Monday, February 05, 2007

And in this corner, Authorial Integrity...

I got an email back from an editor of a small run literary journal to whom I sent a story, stating that he wanted the story and asking for some rather extensive changes. I know that it is quite normal for an editor to request changes, even ones that seem intrinsic to the plot, and I could treat this as an opportunity to practice rewriting to work with an editor's requests, which I will invariably end up doing at some point anyway.

However, the nature of this request strikes me as odd, and I want to offer it up for discussion, because the ethic of authorial integrity comes into play, perhaps, as well.

The story (which you Wyrdsmiths have seen, at any rate) is "Eyes of God and Man", a short about an observant Musilm, gay, colony ship captain who is confronted with a couple of gay crewmembers who are applying to have a child, which, according to the charter of the colony they are going to establish, means that they must be married. He is bound by both Sharia law and the colony's founding rules not to permit any gay marriages, and is willing to ignore the colony's founding rules--once they are on their way, the politics of getting the money for the trip are out of the picture. He can't so easily reconcile sidestepping Sharia law, and finds that he is confronted by a situation where his devotion to his traditional faith and his belief in human rights are in direct conflict with each other.

The editor wants me to make him a traditionalist Christian or Jew. The stated reason being that "it seems a little insincere" for me to be writing from a Muslim point of view.

Now, I'm not opposed to writing this particular story from one of those POV's--I could quite easily make him Jewish, since there are so many behavioral and religious parallels between the observant forms of Judaism and Islam. That's not really the point, though. When I met the character (and this was one of those "Hi, who are you and why are you in my head today?" situations), he was Muslim. I think I was respectful of his faith and beliefs throughout, but the concern expressed was that I am not Muslim.

I am not a woman, either. Should I never write from a female perspective? Some would argue that. Without the ability to exptrapolate our experience, though, SF wouldn't exist. Jules Verne had never seen the moon, or been in a submersible, yet he wrote of experiencing those things in a convincing way.

(I should clarify that I was raised Christian, left, and after about ten years converted to Judaism, though I would identify myself as an agnostic, since I have no evidence of anything and find the need to ask unanswerable questions an amusing trait, if a very human one.)

I may pull the story, anyway. Some of the changes that the editor is asking for would minimize the SF nature of the story, and he doesn't want the character to commit suicide at the end (which was a key point for me, but remains one of the most contested points in the story, one which I may need to concede, anyway). I don't disagree with all of the changes that he is suggesting, but I want to ask: What is too much to change when a editor makes requests? Where does that line exist? What elements do you take into account when you're making that decision? (pay rate, potential audience, etc.)

10 comments:

lydamorehouse said...

Shawn and I talked about this after leaving your party last night, and we both agree you should pull this story.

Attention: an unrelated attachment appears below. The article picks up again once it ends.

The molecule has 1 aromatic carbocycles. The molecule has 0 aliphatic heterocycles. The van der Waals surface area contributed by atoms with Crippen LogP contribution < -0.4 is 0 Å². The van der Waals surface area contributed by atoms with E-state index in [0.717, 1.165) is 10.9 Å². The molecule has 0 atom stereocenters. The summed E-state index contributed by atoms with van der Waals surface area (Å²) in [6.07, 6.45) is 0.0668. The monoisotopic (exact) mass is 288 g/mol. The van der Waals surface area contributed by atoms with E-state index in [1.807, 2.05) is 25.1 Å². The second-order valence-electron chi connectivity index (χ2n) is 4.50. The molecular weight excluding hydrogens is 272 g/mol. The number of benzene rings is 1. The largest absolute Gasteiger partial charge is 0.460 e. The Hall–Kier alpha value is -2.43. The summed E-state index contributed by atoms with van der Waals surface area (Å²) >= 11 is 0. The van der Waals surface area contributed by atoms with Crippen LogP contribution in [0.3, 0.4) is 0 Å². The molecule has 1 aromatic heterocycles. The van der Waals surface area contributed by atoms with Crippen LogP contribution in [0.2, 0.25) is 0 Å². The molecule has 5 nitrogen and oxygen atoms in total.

First of all, it is my completly inexpert opinion that this editor (and your friend) is a bigot. Either that, or he's afraid to publish stories with sympathetic Muslims in the post-911 world. In either case, he is, at best, a poo-poo head.

As for the sucide at the end... Shawn had a brilliant thought: why not make one of the two men who want to get married his BROTHER? I think that the contention about the suicide in Wyrdsmiths was the fact that the captain didn't appear to have sufficient motivation (especially given the [greater?] sin of suicide). However, if his choice is to be a good Muslim or a good _brother_ his decision to kill himself for his brother's happiness becomes personal and poignant. What do you think?

Anyway, with that fix, I totally think you're wasting this story on an art market that isn't going to have decent circulation or pay you particularly well (if at all.) Plus, the guy is a SF-hating ninny.

Don't sell youself cheaply for a quick by-line. You will sell to bigger and better places. Do you really want to have thrown away this opportunity?

Remember my story about "Everything in Its Place"? I sent it to TOTU (a fine market) and completely changed the ending so Eric would buy it. Later Gardner Dozois picked up the story for his long list of stories he also liked in that year's Year's Best. I couldn't help but wonder what would have happened had I actually sent that piggy to market. Could I have gone over the transom at Asimov's?

tate said...

Oh, and my other personality has to chime in to...

Of course you can write convincingly about Muslims. If we could only write about the things we ARE we could never write SF... and all my characters would have to be fallen-away Unitarian Universalists who now practice Wicca. How on earth would that be interesting?

Kelly McCullough said...

This sounds like more change than I would be willing to make given your description of the market. But, of course, as with everything, it depends.

Is this a market you really want to crack? If not, why did they get this story before other markets you're more interested in?

How much does the market pay? Who is the editor? It would be one thing if Gardiner Dozois or Ellen Datlow asked me to make those changes, and something entirely different if it's a penny-a-word market and an editor with limited reputation. Which is not to say that there aren't some splendid semi-pro markets and editors, just that those are things you have to weigh.

Where are you in your career arc? There was a time where I might have made that sort of changes for the right semi-pro market. Now, I'd be reluctant even for Analog. Doesn't mean I wouldn't do it, just that I'd think long and hard first.

How is the editor going to take it? Does that matter to you?